Imagine camping on the field of a football stadium with people lining the top row of seats. That was the uncomfortable feeling I had last week while sleeping under the stars in Idaho’s Caribou-Targhee National Forest just before the solar eclipse.
I found the site by scanning the eclipse route maps while looking for high points. At first I was planning to drive south into Wyoming and backpack into the mountains near Dubois. But the routes seemed steep for my crew and maybe not as prominent an overlook as I would like.
My search for a high point was driven by the 1979 eclipse. That year a friend and I climbed to the top of Bridger Bowl Ski Area to view the phenomena. Although I don’t remember much about the moon blocking out the sun, I have a distinct memory of the shadow racing across the Gallatin Valley as the full eclipse set in, automatic street and yard lights turning on during the short embrace of darkness.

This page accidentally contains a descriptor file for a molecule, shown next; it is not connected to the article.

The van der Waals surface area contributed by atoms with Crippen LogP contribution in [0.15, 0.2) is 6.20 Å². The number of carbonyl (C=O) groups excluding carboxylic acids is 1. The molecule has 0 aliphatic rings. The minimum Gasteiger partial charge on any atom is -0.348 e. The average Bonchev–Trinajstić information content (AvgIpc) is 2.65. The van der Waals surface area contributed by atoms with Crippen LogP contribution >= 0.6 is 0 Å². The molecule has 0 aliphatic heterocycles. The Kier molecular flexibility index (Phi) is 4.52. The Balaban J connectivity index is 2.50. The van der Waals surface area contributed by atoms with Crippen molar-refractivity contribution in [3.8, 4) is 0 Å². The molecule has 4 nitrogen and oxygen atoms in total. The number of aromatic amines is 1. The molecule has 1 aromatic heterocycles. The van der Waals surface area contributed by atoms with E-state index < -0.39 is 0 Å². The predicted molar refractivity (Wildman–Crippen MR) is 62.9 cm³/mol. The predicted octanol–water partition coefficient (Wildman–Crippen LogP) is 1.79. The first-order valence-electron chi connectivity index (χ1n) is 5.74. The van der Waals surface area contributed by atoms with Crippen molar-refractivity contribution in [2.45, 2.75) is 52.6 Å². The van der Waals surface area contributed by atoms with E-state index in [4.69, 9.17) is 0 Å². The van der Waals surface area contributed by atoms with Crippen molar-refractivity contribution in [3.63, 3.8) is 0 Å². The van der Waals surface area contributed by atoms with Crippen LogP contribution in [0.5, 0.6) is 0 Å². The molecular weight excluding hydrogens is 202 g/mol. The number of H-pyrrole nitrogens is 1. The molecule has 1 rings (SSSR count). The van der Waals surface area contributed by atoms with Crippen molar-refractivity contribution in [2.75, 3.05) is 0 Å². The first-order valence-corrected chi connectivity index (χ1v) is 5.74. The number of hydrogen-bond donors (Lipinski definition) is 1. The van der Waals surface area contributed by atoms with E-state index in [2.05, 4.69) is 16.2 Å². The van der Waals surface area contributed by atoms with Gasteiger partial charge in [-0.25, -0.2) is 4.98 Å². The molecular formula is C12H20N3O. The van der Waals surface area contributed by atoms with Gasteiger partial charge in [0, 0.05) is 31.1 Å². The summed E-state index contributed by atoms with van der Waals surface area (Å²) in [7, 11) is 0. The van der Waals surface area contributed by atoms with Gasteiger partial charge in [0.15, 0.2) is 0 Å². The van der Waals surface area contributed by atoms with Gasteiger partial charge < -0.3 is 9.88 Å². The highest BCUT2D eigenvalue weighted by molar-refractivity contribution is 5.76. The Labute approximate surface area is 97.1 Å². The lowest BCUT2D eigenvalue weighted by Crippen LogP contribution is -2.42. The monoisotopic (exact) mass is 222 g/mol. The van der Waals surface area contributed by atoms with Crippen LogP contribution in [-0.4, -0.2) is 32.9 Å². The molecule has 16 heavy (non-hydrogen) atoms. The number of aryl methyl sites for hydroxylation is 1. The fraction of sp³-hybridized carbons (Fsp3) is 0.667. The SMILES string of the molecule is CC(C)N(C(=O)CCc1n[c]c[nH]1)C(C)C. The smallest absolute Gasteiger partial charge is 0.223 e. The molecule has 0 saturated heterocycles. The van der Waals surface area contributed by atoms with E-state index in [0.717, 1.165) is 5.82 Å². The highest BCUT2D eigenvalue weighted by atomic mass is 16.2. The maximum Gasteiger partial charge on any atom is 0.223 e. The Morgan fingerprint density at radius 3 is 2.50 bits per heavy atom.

Thirty-eight years later, by scouring maps I came upon 8,829-foot high Ryan Peak in the Big Hole Mountains, just west of Driggs, Idaho. Driggs sits in the shadow of the towering spires of the Teton Mountains. There’s a road all the way to the top of Relay Ridge, where Ryan Peak is situated, to accommodate the crews who maintain the radio and cellphone towers on top of the mountain.
It’s not a great road, which a group of area high school students found out when a rock tore a hole in their low-riding Volkswagen sedan’s oil pan. Luckily for them, cellphone reception was great on the mountain, and they could call down to the valley for a rescue ride.